Returning tohallowed grounds KU Med takes health care to Nicodemus By Lisa Scheller Photographs by Earl Richardson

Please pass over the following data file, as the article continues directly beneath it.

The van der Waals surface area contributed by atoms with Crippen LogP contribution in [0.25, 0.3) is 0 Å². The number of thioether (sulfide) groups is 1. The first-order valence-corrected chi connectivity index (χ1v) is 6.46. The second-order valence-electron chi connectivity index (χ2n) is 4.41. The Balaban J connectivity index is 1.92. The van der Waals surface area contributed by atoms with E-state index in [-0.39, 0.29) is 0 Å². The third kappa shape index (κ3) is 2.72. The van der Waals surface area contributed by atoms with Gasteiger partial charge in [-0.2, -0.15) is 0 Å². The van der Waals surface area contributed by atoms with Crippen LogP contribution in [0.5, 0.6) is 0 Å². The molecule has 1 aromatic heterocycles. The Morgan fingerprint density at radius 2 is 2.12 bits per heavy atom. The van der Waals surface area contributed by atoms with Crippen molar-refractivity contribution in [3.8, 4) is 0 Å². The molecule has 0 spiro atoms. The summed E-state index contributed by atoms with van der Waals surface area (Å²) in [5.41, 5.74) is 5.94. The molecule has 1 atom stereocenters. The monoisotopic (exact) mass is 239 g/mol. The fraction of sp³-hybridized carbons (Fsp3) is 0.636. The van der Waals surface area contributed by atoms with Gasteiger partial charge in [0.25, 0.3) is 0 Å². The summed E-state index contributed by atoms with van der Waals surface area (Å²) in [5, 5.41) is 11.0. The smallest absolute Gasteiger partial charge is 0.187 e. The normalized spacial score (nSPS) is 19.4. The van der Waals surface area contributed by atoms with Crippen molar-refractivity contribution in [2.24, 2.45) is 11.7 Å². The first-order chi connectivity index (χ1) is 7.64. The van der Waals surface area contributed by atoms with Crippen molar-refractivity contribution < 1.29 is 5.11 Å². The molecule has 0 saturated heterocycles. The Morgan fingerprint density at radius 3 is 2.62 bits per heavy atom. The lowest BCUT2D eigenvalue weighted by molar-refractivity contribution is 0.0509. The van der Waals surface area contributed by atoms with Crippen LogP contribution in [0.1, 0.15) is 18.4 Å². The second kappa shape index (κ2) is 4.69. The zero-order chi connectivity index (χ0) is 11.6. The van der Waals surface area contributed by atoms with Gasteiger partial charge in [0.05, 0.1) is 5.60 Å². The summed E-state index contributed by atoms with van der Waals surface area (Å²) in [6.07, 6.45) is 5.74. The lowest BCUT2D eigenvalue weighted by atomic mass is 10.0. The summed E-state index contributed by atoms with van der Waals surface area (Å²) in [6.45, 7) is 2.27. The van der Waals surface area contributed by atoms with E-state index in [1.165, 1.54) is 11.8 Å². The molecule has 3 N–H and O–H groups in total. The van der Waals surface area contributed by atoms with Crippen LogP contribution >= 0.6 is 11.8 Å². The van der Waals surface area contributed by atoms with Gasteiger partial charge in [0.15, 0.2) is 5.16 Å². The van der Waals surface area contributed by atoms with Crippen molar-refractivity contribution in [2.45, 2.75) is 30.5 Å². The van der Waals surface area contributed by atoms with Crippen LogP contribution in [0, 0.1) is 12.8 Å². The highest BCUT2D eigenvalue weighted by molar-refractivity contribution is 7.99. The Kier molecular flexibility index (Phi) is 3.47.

t’s going to be a sizzler in Nicodemus, Kan. By early morning, the end-of-July temperature stretches toward 99 degrees. In the city park, festival volunteers dip cut-up chicken in egg and flour, preparing to fry up a crowd-sized batch. They work to the tune of laughter, chatter and an occasional breakout of Gospel music as singers rehearse for the evening’s performance. Throughout Nicodemus, excitement builds for the town’s annual Homecoming Emancipation Celebration. A welcome summer breeze crosses miles of rolling farm ground, whispers through eastern red cedars and Chinese elms, and ruffles the flaps of a nearby white canvas tent about half the size of a tennis court. The tent is home to the KU Medical Center’s Nicodemus Adult Health Screening Summer Program. In the tent, medical students, faculty and staff from KU check celebration participants’ blood pressure, glucose and cholesterol levels and more. They will present several health education sessions during the day-long clinic. A parked bus quietly hums next to the tent, its air-conditioned rooms offering private spaces for procedures such as cervical and prostate examinations. The services are free, and the flow of visitors keeps the volunteers busy. Some who come to Nicodemus see a doctor just once a year — here.